Plastics, Computers, and mRNA March 24, 2022
Maybe the next big thing
And for my generation, it was computers and the Internet. Just as jet engines and plastics led to world transformation, over the past 50 years, computers have fundamentally changed the way humans live and interact.
And just as plastics made many things in our world safer (okay there are also huge safety costs associated with plastics) and created entirely new categories of products, computers have fundamentally changed how humans communicate and go about their days.
And both plastics and computers have or are plateauing in terms of social impact and fostering social change... the change in how we are humans collectively and individually.
As a response to COVID-19, the world adopted the first mRNA based vaccines.
The "messenger ribonucleic acid" is a set of instructions that, when delivered to cells, tells the cell produce a particular sequence of proteins. Those proteins "fold" into a three dimensional shape. These 3D protein shapes train the immune system to attack.
By splicing the DNA sequence of the COVID-19 virus into the piece that describes the "spike protein" on the surface of the virus, we train the body's immune system to target things that have that shape.
And, when the body's immune system sees stuff with those spike proteins attached, the body mounts an immune response that reduces the virus production and spread within the body.
Manufacturing and transportation of mRNA vaccines
Manufacturing mRNA vaccines is relatively easy.
mRNA has the potential to be a rapid and flexible vaccine platform; vaccine development can now focus on process development, rather than being a scientific challenge. Companies can design mRNA vaccines relatively quickly once they know the genetic sequence of the pathogen. To ensure this therapeutic approach reaches its full potential, however, innovative solutions, expertise and ingenuity will need to coalesce to establish a simple and robust platform at production scale.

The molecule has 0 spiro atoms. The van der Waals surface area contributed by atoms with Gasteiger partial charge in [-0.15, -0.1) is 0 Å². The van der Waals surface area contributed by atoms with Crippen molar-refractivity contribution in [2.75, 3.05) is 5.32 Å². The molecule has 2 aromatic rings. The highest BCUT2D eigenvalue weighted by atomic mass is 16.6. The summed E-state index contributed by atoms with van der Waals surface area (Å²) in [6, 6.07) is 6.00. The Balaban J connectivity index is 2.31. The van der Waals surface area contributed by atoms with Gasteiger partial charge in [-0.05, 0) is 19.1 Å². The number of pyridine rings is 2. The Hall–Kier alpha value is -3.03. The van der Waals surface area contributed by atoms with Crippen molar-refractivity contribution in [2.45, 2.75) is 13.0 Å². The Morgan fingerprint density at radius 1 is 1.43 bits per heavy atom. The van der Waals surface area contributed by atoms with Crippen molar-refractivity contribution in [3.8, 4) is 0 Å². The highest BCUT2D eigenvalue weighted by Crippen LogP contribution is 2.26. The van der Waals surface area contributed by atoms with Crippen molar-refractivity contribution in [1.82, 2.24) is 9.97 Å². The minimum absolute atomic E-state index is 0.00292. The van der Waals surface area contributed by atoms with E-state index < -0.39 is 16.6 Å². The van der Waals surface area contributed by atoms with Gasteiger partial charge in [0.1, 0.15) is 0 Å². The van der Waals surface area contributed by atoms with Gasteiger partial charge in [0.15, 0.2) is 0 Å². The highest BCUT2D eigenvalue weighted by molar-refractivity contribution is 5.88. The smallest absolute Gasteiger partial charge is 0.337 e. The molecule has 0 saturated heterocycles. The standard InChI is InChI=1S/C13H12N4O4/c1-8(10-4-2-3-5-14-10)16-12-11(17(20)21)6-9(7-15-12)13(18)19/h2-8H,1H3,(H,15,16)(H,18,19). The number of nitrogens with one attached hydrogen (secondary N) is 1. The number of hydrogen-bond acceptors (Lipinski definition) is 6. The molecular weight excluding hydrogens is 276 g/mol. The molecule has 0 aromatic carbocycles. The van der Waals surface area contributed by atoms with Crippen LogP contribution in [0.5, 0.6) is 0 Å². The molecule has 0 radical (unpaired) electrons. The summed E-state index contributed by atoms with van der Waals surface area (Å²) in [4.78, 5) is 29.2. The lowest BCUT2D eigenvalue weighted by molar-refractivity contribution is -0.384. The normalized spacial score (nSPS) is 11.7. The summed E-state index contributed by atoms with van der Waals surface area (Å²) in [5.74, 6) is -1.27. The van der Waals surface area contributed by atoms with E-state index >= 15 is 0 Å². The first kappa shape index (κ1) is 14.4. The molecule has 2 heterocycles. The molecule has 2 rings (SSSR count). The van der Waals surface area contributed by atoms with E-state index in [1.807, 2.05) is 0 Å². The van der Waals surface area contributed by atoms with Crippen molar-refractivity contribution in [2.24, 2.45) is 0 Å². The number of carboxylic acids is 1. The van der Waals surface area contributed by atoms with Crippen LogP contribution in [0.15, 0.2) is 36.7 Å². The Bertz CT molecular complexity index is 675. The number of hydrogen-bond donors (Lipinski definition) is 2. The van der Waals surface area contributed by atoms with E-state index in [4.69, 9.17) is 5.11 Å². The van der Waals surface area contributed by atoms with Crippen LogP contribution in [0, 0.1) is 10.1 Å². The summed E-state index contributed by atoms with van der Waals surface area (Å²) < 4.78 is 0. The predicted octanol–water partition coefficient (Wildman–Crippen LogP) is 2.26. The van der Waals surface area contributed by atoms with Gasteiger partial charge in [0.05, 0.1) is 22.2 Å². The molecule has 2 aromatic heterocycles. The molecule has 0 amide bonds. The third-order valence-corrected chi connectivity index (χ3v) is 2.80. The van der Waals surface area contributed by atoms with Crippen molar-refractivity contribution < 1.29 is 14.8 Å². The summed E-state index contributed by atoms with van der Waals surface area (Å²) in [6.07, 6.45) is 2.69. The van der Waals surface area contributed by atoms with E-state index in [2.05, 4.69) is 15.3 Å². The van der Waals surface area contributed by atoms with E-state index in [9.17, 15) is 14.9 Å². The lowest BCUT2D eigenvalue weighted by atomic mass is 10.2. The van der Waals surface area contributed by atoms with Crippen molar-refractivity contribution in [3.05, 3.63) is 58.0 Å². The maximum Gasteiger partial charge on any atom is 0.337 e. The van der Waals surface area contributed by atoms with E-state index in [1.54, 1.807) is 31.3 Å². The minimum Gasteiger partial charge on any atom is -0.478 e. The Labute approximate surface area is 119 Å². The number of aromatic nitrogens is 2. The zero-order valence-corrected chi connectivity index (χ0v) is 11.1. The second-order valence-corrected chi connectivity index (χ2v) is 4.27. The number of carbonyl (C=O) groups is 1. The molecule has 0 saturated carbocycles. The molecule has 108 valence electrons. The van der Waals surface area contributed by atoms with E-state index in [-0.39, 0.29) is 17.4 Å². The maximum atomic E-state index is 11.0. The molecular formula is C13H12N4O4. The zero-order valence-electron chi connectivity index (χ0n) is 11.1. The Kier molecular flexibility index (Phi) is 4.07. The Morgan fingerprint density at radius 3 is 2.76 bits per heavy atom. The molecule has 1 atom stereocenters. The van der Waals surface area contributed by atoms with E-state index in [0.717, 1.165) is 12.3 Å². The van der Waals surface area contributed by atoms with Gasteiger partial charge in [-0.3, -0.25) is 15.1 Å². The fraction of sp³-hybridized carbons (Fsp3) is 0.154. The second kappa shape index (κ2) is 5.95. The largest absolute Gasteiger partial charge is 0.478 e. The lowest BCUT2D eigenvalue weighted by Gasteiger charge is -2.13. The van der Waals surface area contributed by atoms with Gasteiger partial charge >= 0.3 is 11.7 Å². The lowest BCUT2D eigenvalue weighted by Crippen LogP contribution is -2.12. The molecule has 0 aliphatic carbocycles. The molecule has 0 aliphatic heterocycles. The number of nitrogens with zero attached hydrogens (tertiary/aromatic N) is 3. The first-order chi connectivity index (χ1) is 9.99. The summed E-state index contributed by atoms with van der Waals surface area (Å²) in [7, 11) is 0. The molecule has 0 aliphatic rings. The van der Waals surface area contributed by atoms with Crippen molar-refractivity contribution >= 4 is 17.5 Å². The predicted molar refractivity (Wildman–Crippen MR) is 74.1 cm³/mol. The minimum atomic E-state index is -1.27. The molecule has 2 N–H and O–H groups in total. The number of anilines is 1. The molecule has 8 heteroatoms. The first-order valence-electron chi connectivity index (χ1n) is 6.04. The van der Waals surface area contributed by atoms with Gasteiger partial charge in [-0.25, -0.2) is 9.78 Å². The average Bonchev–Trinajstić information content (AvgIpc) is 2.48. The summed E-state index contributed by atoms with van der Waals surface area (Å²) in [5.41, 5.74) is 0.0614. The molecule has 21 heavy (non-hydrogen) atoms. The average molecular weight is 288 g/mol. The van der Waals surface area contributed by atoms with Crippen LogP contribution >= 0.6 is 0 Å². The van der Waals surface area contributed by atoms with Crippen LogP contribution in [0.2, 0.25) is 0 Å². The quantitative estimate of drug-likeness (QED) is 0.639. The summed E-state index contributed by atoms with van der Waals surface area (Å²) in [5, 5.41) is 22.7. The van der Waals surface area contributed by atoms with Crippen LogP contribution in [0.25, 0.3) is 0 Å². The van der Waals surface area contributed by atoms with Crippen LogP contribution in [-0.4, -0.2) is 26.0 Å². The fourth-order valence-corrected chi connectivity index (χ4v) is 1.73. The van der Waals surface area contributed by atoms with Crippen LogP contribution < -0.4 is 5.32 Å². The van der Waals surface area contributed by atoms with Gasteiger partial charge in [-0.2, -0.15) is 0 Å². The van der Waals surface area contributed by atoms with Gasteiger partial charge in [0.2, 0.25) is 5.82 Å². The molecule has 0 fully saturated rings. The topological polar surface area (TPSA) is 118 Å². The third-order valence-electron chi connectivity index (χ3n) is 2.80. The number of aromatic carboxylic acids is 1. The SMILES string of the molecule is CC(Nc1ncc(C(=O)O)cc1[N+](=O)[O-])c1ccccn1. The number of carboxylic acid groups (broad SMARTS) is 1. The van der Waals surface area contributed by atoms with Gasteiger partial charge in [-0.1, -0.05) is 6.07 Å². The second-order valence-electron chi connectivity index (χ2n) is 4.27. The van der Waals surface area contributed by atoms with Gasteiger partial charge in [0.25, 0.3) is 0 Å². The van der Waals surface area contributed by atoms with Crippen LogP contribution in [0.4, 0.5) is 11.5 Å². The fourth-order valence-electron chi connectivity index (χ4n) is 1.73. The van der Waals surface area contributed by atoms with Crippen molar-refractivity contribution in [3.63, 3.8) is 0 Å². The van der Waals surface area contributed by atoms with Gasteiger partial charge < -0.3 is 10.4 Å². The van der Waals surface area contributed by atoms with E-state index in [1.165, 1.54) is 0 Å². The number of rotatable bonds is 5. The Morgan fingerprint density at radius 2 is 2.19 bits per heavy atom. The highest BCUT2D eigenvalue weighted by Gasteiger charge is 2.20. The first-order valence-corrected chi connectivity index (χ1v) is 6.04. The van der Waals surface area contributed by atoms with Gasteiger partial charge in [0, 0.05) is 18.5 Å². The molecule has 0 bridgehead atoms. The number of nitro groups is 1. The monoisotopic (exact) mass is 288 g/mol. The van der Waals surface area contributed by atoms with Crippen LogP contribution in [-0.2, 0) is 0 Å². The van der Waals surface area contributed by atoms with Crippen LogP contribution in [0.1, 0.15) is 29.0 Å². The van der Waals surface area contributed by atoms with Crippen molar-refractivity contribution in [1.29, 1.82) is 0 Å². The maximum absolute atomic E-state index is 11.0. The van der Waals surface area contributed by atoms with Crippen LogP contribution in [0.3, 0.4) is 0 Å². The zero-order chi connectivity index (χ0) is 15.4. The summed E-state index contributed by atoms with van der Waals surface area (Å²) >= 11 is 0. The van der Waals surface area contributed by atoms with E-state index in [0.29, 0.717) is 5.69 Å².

However, mRNA vaccines must be temperature controlled during transportation and storage.
This moves mRNA from science to engineering.
Locally 3D printing mRNA sequences
Just as mainframe computers took up rooms and we now carry billions of times more powerful devices in our pockets, miniaturizing an mRNA printer seems possible.
Once we have reasonably sized and priced mRNA printers, every Walgreens and CVS could have one... and vaccines could be printed on-demand, while we wait.
I expect that the minicomputerizing of mRNA printers will be a robust area for investment.
To date, the mRNA work has taken DNA from the target pathogen and sliced off the sequence that makes a target for the vaccine such that the body produces the target protein sequence.
There is no need to figure out the protein folding for an mRNA sequence because nature already did that for us.
But if we have a 3D protein structure without the DNA that describes the structure, can we reverse engineer the mRNA sequence?
And why would we want to do this?
Imagine if, as a normal part of a biopsy, the 3D structure of the biopsied materials was obtained... maybe with an electron microscope, maybe in some other manner.
With that structure, could we build an mRNA sequence that would replicate a unique part of the structure such that we can train the body to attack cells with that structure, even if the broader parts of the cell mask the deviant cell from the body's immune system.
It turns out the, while getting computationally easier, it is still tremendously computationally expensive to predict protein folding.
If we can solve the computational issues around protein folding, we could take a protein structure and generate an mRNA sequence that would tell the body how to produce that structure.
Combined with mRNA printers in every Walgreens and CVS, this would lead to custom per-person printing of vaccines that address an individual's cancer.
Imagine if you got a biopsy of a growth in the morning and by the afternoon, you head to your local pharmacy for a vaccination that tells your body how to attack the growth.
Image a world without chemotherapy or radiation therapy for cancer treatments.
From my perspective, this is the 50 year arc of mRNA... just as we had 50 year arcs in plastics and computing.
It could drastically reduce medical costs while radically increasing lifespans and quality of life.
And if the mRNA printers can be brought down in price to the cost of computers, every pharmacy, every hospital, every clinic around the would could be cost effectively delivering vaccines to every human on earth.